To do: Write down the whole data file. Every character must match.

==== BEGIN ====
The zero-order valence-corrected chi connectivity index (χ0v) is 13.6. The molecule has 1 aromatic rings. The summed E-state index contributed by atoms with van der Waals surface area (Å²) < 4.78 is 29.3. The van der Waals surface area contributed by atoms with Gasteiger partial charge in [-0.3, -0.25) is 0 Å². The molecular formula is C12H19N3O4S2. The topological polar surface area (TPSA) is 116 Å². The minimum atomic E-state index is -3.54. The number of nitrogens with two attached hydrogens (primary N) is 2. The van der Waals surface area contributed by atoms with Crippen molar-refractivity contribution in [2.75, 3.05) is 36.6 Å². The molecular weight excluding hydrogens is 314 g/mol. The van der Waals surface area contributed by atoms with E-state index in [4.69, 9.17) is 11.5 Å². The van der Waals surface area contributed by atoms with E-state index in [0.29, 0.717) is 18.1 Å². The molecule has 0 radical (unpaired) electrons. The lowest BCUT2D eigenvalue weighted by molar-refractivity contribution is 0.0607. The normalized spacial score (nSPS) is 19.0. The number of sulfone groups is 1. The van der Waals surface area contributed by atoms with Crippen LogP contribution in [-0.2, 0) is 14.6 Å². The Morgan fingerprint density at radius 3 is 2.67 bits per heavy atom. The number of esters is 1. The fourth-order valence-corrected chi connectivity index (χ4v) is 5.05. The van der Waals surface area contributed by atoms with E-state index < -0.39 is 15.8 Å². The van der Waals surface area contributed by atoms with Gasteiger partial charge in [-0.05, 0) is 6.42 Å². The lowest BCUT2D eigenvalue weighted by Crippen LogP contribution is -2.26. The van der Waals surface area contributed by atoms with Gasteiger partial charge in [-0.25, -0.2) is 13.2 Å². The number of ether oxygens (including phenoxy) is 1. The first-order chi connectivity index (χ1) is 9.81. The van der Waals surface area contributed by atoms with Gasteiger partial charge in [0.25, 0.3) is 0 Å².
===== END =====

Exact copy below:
The zero-order valence-corrected chi connectivity index (χ0v) is 13.6. The molecule has 1 aromatic rings. The summed E-state index contributed by atoms with van der Waals surface area (Å²) < 4.78 is 29.3. The van der Waals surface area contributed by atoms with Gasteiger partial charge in [-0.3, -0.25) is 0 Å². The molecular formula is C12H19N3O4S2. The topological polar surface area (TPSA) is 116 Å². The minimum atomic E-state index is -3.54. The number of nitrogens with two attached hydrogens (primary N) is 2. The van der Waals surface area contributed by atoms with Crippen molar-refractivity contribution in [2.75, 3.05) is 36.6 Å². The molecular weight excluding hydrogens is 314 g/mol. The van der Waals surface area contributed by atoms with E-state index in [4.69, 9.17) is 11.5 Å². The van der Waals surface area contributed by atoms with E-state index in [0.29, 0.717) is 18.1 Å². The molecule has 0 radical (unpaired) electrons. The lowest BCUT2D eigenvalue weighted by molar-refractivity contribution is 0.0607. The normalized spacial score (nSPS) is 19.0. The number of sulfone groups is 1. The van der Waals surface area contributed by atoms with Crippen LogP contribution in [-0.2, 0) is 14.6 Å². The Morgan fingerprint density at radius 3 is 2.67 bits per heavy atom. The number of esters is 1. The fourth-order valence-corrected chi connectivity index (χ4v) is 5.05. The van der Waals surface area contributed by atoms with E-state index < -0.39 is 15.8 Å². The van der Waals surface area contributed by atoms with Gasteiger partial charge in [-0.05, 0) is 6.42 Å². The lowest BCUT2D eigenvalue weighted by Crippen LogP contribution is -2.26. The van der Waals surface area contributed by atoms with Gasteiger partial charge in [-0.25, -0.2) is 13.2 Å². The number of ether oxygens (including phenoxy) is 1. The first-order chi connectivity index (χ1) is 9.81. The van der Waals surface area contributed by atoms with Gasteiger partial charge in [0.25, 0.3) is 0 Å².